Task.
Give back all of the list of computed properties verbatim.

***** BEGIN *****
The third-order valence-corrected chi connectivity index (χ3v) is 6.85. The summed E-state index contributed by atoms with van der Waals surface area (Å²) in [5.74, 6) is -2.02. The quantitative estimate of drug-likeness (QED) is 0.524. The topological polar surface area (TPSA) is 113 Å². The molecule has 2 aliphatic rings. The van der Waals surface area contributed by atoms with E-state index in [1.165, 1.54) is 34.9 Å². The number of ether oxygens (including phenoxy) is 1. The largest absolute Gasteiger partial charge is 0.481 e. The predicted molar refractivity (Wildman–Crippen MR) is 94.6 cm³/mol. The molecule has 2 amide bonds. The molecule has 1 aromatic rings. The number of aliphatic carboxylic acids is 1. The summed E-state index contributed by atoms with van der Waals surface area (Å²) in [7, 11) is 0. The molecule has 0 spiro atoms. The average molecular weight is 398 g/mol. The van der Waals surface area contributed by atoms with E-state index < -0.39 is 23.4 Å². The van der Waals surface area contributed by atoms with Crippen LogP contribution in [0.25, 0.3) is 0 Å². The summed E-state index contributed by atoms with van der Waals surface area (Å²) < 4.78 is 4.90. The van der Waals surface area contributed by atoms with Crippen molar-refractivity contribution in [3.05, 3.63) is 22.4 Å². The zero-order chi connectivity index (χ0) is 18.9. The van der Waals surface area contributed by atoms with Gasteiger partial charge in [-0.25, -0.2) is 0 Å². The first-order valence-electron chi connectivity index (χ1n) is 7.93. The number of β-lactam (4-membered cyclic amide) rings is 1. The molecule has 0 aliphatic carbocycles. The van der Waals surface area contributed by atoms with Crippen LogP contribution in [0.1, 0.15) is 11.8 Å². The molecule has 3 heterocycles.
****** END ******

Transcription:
The third-order valence-corrected chi connectivity index (χ3v) is 6.85. The summed E-state index contributed by atoms with van der Waals surface area (Å²) in [5.74, 6) is -2.02. The quantitative estimate of drug-likeness (QED) is 0.524. The topological polar surface area (TPSA) is 113 Å². The molecule has 2 aliphatic rings. The van der Waals surface area contributed by atoms with E-state index in [1.165, 1.54) is 34.9 Å². The number of ether oxygens (including phenoxy) is 1. The largest absolute Gasteiger partial charge is 0.481 e. The predicted molar refractivity (Wildman–Crippen MR) is 94.6 cm³/mol. The molecule has 2 amide bonds. The molecule has 1 aromatic rings. The number of aliphatic carboxylic acids is 1. The summed E-state index contributed by atoms with van der Waals surface area (Å²) in [7, 11) is 0. The molecule has 0 spiro atoms. The average molecular weight is 398 g/mol. The van der Waals surface area contributed by atoms with E-state index < -0.39 is 23.4 Å². The van der Waals surface area contributed by atoms with Crippen LogP contribution in [0.25, 0.3) is 0 Å². The summed E-state index contributed by atoms with van der Waals surface area (Å²) < 4.78 is 4.90. The van der Waals surface area contributed by atoms with Crippen molar-refractivity contribution in [3.05, 3.63) is 22.4 Å². The zero-order chi connectivity index (χ0) is 18.9. The van der Waals surface area contributed by atoms with Gasteiger partial charge in [-0.25, -0.2) is 0 Å². The first-order valence-electron chi connectivity index (χ1n) is 7.93. The number of β-lactam (4-membered cyclic amide) rings is 1. The molecule has 0 aliphatic carbocycles. The van der Waals surface area contributed by atoms with Crippen LogP contribution in [0.1, 0.15) is 11.8 Å². The molecule has 3 heterocycles.